Standard Chartered Bank Bangladesh offers Priority Banking, a special service package for our valued customers. Under this segment an exclusive combination of services are offered to customers who signed up for it. Some of the benefits offered under the program are: A Priority Card that recognizes clients Priority Status at all our local branches and also at our global Priority Centers Higher withdrawal limit per day from all ATMs in Dhaka, Chittagong & Sylhet Privileges associated with the Priority card in reputed hotels, restaurants and stores locally and globally. Exclusive Priority Centre in Dhanmondi & Sylhet with reserved parking space. Dedicated Customer Relationship Personnel at the Priority Centres. And also commission free SCB Visa travelers' cheques against travel quota, swifter transactions, pre-arranged banking services and invitation to special social and cultural events. All one need to do is to meet the priority criteria (set in terms of deposit value), and sign up the relevant forms and the client will immediately be eligible for all the benefits In summary, some of the basic products and services offered by the Personal Banking division are: Current Accounts, Overdraft on Current Accounts, Foreign Currency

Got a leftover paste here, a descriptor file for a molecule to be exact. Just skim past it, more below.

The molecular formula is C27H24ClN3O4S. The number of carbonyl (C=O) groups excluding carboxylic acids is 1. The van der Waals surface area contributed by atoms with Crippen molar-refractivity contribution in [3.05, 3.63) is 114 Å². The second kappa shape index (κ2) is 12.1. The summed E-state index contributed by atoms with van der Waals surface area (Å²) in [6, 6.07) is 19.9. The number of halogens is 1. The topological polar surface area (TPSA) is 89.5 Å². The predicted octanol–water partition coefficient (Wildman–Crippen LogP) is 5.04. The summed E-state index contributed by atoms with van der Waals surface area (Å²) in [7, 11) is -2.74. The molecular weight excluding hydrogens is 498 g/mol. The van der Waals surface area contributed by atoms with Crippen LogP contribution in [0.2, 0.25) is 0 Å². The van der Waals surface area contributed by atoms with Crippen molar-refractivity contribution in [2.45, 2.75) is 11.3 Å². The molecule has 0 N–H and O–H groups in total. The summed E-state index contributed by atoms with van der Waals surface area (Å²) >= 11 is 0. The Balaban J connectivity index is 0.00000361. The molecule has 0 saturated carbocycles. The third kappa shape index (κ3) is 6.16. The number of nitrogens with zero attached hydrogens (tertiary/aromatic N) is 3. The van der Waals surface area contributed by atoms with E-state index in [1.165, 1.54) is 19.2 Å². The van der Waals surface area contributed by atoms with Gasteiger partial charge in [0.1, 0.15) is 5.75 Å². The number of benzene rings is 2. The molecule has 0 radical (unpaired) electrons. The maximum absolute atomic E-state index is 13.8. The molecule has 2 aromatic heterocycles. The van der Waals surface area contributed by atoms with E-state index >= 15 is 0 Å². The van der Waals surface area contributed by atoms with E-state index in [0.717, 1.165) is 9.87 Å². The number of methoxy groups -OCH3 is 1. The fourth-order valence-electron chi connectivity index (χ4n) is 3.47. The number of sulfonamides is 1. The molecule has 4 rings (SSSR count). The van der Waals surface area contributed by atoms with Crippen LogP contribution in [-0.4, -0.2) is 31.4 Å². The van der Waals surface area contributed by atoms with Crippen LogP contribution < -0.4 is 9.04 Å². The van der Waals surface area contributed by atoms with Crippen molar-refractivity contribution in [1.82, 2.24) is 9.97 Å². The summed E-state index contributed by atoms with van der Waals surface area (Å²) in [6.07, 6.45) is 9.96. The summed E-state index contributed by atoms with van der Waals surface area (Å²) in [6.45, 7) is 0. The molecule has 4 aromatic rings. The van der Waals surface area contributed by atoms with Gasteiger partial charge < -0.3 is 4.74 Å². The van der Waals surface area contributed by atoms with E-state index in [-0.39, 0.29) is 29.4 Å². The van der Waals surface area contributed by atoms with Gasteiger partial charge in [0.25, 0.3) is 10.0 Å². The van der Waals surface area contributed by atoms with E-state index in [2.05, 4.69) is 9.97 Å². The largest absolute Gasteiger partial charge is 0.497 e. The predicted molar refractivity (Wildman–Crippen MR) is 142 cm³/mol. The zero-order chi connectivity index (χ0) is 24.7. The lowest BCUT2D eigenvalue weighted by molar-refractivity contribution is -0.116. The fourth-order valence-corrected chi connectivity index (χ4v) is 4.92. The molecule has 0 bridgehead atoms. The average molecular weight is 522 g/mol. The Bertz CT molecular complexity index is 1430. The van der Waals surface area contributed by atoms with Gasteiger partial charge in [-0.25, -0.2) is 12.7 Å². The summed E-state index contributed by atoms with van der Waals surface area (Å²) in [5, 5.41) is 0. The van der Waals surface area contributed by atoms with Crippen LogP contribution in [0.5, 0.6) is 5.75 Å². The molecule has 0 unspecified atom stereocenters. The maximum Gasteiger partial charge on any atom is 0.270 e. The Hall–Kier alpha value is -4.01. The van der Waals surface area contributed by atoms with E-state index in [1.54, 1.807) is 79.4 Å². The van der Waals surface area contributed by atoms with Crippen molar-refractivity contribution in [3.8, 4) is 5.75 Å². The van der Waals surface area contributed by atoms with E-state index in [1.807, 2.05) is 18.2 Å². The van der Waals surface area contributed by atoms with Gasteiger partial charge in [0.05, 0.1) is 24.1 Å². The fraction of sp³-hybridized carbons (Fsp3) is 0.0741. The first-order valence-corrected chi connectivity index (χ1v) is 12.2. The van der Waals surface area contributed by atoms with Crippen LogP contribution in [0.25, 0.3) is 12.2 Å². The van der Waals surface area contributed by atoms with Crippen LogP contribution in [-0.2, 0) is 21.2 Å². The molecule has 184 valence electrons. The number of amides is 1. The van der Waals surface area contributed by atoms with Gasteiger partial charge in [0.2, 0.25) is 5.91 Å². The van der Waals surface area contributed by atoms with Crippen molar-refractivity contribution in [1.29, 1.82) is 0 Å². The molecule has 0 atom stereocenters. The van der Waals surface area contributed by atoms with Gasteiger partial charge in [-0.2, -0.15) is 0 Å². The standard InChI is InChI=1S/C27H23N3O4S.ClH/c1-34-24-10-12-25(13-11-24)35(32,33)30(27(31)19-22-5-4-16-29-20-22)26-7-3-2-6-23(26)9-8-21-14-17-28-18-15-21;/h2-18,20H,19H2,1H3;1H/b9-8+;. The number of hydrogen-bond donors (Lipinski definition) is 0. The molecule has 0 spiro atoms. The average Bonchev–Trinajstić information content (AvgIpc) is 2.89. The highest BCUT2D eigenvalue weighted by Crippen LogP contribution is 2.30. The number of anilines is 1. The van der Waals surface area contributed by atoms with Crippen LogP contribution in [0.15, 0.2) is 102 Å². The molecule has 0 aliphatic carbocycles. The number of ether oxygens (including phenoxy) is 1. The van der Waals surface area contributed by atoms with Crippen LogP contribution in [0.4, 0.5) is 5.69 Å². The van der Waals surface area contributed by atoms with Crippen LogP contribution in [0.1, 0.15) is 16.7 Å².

Term Deposits, Local Currency Cash Cheques, Cheque Purchase, Drafts, Savings Accounts, Term Deposits, Telegraphic Transfers, Travelers Cheques, and Personal Loans.

Account Statement Charges The charge for holding statements is BDT 1150 per annum per account, and for Additional/ Duplicate statement (Per cycle) is BDT 575 per statement. Photocopy of statements is Taka 1150. ATM Card Charges The annual fees for ATM card are Taka 690 per card, and the charge in case of damaged or lost card is Taka 600 per card. And phone banking and internet banking and evening banking is absolutely free. Charges for Cash and Travelers Cheque Foreign Currency For issuance of FCY cash, customers need to pay 1% of the transaction plus Taka 200/= per passport. And for issuance of Travelers cheque 1% of the transaction plus Taka 200/=. The charge for encashment is absolutely free in case of travelers cheque issued by SCB.And encashment for other banks issued T.C is 0.25% of the transaction value or minimum BDT 500. SCB also provides encashment facility for non-customers, is 0.25% of the transaction value or Taka 1,000. Charges for maintaining Student file